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 A Foundational Anatomy

Crucial to the farrier’s toolkit is a ‘tool’ that isn’t made of metal – rather, a deep and thorough understanding of the hoof, how it functions, and its inner workings is one of the most valuable ‘tools’ a farrier can have. Often, real diagrams (like seen here on display) are used to help farriers and others, like veterinarians, understand the layers of a horse foot and hoof. While many farriers aim to be therapeutic in their shoeing, they must be aware of other issues that may arise if the horse is not shod properly. For example, not cutting the hoof enough, or cutting it too much, or even wearing  the improper type or size of horseshoes can cause issues for the horse. After a horse died, many farriers honored their horse by making something out of their foot. Some of the ones that are most often seen are ink wells, candles, and pincushions, however, there are others like a sewing kit and a clock. 



The horse’s hoof is made of keratin – a protein that we also have! It makes up human skin, hair, and nails. This is what allows the hoof to still be flexible. Sometimes, a horseshoe may actually keep the horse’s hoof from being too flexible while working or showing, protecting the integrity of the foot and anatomy.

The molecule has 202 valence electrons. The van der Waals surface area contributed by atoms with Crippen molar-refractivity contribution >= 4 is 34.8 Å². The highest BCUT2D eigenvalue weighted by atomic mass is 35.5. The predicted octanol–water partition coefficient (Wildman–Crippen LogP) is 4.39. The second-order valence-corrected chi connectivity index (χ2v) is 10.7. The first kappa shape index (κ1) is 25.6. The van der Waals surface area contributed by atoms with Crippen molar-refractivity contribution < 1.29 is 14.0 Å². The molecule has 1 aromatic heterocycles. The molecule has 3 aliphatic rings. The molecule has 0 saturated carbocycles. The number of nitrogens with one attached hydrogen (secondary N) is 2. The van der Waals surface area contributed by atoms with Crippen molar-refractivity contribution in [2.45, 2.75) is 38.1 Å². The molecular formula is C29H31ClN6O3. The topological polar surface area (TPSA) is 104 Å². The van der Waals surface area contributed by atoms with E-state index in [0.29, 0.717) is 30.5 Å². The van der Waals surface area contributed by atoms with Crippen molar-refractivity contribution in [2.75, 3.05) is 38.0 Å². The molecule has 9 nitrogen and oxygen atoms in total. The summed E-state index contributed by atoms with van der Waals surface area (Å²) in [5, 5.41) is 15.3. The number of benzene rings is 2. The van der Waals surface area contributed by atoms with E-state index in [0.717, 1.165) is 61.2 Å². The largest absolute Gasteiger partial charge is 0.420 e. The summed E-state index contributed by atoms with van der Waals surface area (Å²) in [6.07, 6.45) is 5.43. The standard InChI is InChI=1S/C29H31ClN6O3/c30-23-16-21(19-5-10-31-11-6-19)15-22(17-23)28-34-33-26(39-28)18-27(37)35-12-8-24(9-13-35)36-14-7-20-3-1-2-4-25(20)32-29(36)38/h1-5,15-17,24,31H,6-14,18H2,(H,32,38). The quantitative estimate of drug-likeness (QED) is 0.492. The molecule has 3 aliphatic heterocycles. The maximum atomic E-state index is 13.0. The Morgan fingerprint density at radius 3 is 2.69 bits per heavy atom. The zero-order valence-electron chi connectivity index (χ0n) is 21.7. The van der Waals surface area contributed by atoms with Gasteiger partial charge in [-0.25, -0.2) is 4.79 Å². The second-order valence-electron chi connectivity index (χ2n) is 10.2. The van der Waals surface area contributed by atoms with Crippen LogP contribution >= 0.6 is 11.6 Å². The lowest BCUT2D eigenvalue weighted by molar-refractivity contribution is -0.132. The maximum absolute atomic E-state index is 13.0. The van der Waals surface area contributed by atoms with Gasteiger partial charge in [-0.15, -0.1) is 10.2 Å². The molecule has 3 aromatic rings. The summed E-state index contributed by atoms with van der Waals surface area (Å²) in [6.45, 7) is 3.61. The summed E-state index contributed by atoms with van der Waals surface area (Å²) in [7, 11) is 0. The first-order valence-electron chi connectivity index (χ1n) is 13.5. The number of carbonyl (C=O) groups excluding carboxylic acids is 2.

The images below detail basic anatomy of the horse's foot.

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Visualization and understanding of the hoof is crucial to proper, healthy shoeing. Hear below how some shoers approach visualization.

The links below provide additional detail on hoof and broader horse anatomy. As you view the definitions and diagrams, see if you can identify the parts on the hooves in front of  you.

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